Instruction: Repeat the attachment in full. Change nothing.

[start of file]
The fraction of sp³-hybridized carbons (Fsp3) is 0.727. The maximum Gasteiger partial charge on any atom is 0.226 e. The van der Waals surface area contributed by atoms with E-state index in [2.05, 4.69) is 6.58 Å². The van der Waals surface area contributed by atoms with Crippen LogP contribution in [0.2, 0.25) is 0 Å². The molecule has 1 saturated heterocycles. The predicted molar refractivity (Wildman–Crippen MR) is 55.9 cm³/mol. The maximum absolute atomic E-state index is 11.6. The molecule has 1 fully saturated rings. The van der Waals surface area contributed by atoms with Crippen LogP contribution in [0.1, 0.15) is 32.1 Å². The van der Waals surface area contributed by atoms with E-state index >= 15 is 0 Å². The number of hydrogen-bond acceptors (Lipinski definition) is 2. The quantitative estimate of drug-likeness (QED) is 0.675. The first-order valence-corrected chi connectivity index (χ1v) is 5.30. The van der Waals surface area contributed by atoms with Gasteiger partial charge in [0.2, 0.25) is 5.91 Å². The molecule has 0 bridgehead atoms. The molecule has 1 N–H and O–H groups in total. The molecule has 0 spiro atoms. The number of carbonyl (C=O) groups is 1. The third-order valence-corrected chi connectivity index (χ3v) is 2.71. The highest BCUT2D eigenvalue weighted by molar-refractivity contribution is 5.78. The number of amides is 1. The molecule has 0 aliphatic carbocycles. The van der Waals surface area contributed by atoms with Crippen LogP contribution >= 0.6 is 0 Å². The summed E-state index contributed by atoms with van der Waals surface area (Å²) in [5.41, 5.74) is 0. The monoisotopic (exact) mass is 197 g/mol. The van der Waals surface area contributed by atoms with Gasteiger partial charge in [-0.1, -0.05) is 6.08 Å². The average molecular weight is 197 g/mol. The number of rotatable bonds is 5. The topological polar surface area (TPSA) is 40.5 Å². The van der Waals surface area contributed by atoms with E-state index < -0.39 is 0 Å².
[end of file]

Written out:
The fraction of sp³-hybridized carbons (Fsp3) is 0.727. The maximum Gasteiger partial charge on any atom is 0.226 e. The van der Waals surface area contributed by atoms with E-state index in [2.05, 4.69) is 6.58 Å². The van der Waals surface area contributed by atoms with Crippen LogP contribution in [0.2, 0.25) is 0 Å². The molecule has 1 saturated heterocycles. The predicted molar refractivity (Wildman–Crippen MR) is 55.9 cm³/mol. The maximum absolute atomic E-state index is 11.6. The molecule has 1 fully saturated rings. The van der Waals surface area contributed by atoms with Crippen LogP contribution in [0.1, 0.15) is 32.1 Å². The van der Waals surface area contributed by atoms with E-state index >= 15 is 0 Å². The number of hydrogen-bond acceptors (Lipinski definition) is 2. The quantitative estimate of drug-likeness (QED) is 0.675. The first-order valence-corrected chi connectivity index (χ1v) is 5.30. The van der Waals surface area contributed by atoms with Gasteiger partial charge in [0.2, 0.25) is 5.91 Å². The molecule has 0 bridgehead atoms. The molecule has 1 N–H and O–H groups in total. The molecule has 0 spiro atoms. The number of carbonyl (C=O) groups is 1. The third-order valence-corrected chi connectivity index (χ3v) is 2.71. The highest BCUT2D eigenvalue weighted by molar-refractivity contribution is 5.78. The number of amides is 1. The molecule has 0 aliphatic carbocycles. The van der Waals surface area contributed by atoms with Crippen LogP contribution >= 0.6 is 0 Å². The summed E-state index contributed by atoms with van der Waals surface area (Å²) in [5.41, 5.74) is 0. The monoisotopic (exact) mass is 197 g/mol. The van der Waals surface area contributed by atoms with Gasteiger partial charge in [-0.1, -0.05) is 6.08 Å². The average molecular weight is 197 g/mol. The number of rotatable bonds is 5. The topological polar surface area (TPSA) is 40.5 Å². The van der Waals surface area contributed by atoms with E-state index < -0.39 is 0 Å².